Outstanding Social Workers who won Gold in the Social Worker of the Year Awards 2022 were individually congratulated by government Ministers at an exclusive Parliamentary Reception in the House of Commons during Social Work Week.
The winners included Kirstie Baughan from Central Bedfordshire Council, who was named one of the ‘Overall Social Workers of the Year’ and Kirstie won the Social Justice Advocate Award.
Kirstie Baughan has been inspired to help others since a young age. Since completing her social work training, Kirstie has immersed herself in promoting the rights of unaccompanied asylum-seeking children. Outside of her day job as audit manager at Central Bedfordshire Council, she volunteers for Refugees at Home and as the regional lead for Care4Calais. She is also currently undertaking a Doctorate, with her research focused on how local communities welcome and support asylum seekers.
Speaking at the event, Kirstie said “I want to take this opportunity to emphasise the importance of each and every one of us standing alongside those that are not being heard, advocating for fair and equitable treatment of asylum seekers and refugees and remembering that every person who comes to the UK has a unique, personal story. As Social Workers, MPs, government officials, we all have a responsibility to be role models and treat every individual with compassion, care and welcome.”
The Camden Integrated Learning Disability Service, who won the Team of the Year for Adult Services Award and were named ‘Overall Social Workers of the Year’, also spoke at the event. The multidisciplinary team are a partnership between London Borough of Camden and Camden and Islington NHS Foundation Trust. The team were recognised for their efforts spanning six years in supporting Kassiba*, a Black African autistic woman who came into care as a child, at a time when there was little understanding of the condition, and her behaviours were met with racism. The team worked together to achieve Kasibba’s release from a mental health hospital, where she has been inappropriately detained all her adult life and into her own home.
Andrew Reece, Head of Integrated Learning Disability Services, said “Our work to support Kassiba to escape her 40 plus years of detention was made possible by three factors. Firstly, the total dedication and commitment of all the staff across the service, secondly Camden’s senior health and social care managers for their support and recognition of how important this work was and thirdly, NHS England and the resource they put into this.”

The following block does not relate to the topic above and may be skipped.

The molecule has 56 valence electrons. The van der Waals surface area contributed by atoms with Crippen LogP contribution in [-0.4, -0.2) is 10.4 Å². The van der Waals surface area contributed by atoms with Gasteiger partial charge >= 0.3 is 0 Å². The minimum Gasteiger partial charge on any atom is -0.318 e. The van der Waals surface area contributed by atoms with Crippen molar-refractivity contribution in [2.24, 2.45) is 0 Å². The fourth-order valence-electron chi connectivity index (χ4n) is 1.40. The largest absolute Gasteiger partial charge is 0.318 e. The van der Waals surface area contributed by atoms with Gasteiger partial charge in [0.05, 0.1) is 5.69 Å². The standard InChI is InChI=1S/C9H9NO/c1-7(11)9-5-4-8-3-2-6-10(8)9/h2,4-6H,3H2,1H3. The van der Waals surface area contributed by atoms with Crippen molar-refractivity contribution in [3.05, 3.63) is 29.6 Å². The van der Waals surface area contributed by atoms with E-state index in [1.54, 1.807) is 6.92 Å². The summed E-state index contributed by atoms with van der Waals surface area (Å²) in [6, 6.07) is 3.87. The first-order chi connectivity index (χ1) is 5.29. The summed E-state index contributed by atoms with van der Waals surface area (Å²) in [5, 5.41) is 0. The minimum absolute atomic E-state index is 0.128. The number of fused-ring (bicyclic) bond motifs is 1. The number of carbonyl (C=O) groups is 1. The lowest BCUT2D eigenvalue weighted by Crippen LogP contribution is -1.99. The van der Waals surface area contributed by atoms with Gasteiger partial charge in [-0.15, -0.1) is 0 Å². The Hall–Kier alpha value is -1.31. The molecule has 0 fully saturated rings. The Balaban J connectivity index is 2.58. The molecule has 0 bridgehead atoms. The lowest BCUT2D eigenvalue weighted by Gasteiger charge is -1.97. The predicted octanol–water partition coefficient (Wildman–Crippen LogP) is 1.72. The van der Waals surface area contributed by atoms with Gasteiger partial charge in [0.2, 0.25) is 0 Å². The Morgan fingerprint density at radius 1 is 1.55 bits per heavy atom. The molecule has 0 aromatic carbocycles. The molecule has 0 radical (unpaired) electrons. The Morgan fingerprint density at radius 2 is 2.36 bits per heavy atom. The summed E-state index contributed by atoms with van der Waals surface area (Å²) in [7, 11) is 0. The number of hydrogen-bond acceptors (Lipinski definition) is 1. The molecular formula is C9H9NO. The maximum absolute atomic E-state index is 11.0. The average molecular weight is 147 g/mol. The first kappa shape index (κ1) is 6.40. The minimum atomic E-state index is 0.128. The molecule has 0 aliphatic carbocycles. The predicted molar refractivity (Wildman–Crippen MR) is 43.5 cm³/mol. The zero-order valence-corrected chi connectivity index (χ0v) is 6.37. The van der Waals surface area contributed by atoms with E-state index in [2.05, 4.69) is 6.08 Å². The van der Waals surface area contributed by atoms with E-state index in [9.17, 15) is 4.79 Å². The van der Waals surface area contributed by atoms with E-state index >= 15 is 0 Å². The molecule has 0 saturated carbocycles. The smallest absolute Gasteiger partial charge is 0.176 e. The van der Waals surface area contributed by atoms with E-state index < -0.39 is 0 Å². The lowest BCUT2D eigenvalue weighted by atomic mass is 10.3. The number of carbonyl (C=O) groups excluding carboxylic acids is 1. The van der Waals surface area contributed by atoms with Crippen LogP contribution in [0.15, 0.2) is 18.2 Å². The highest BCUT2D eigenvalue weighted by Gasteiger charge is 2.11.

“What was most disappointing was having to fight a system of detention and the narrative of dangerousness that was constructed through a systematic or institutional praxis of careless racism across the NHS, the local authority and the legal system; Kasibba was failed by all of us for many, many years. As a system we saw her as a ‘savage’ not a person and used discriminatory, derogatory and racist language to describe and demonise her. As a system we failed to find a way to hear the voice of Kassiba; we need to hear people’s voices and to respond to them.”
Minister of State for the Department for Health and Social Care, Helen Whately MP and Baroness Tyler of Enfield met personally with the winners to hear about their practice.
Charity patron and sponsor of the Reception, Tim Loughton MP, referred to Social Workers as the “fourth emergency service” and thanked those attending for their outstanding work and commitment.
Shadow Minister for Education, Helen Hayes MP attended and said, “Often the best social work goes entirely unseen by most people. Social Workers work in a context of enormous pressure. Today, we celebrate your brilliance, we celebrate your commitment, the vitally important work that you do and the critical difference that you make. Thank you and congratulations.”
BBC broadcaster and host of the 2022 Awards, Ashley John-Baptiste shared his experience of being a care leaver. “For a long time, I didn’t have aspirations and I didn’t have a sense of optimism for my future. But Social Workers made such an indelible impact on my life. It’s both my lived experience and journey but also my work as a broadcaster that makes it such a privilege to host the Social Worker of the Year Awards and to celebrate your incredible achievements. Often Social Workers are not in the media for positive reasons, which is why today is so special. We get to hear first-hand the incredible work that you do day-to-day, and we can shine a light on how you are making a difference to vulnerable young people and adults across our communities who need your support.”
This year’s Awards will open for entries on Monday 3 April 2023. In total there are 19 different categories across both children’s and adult services.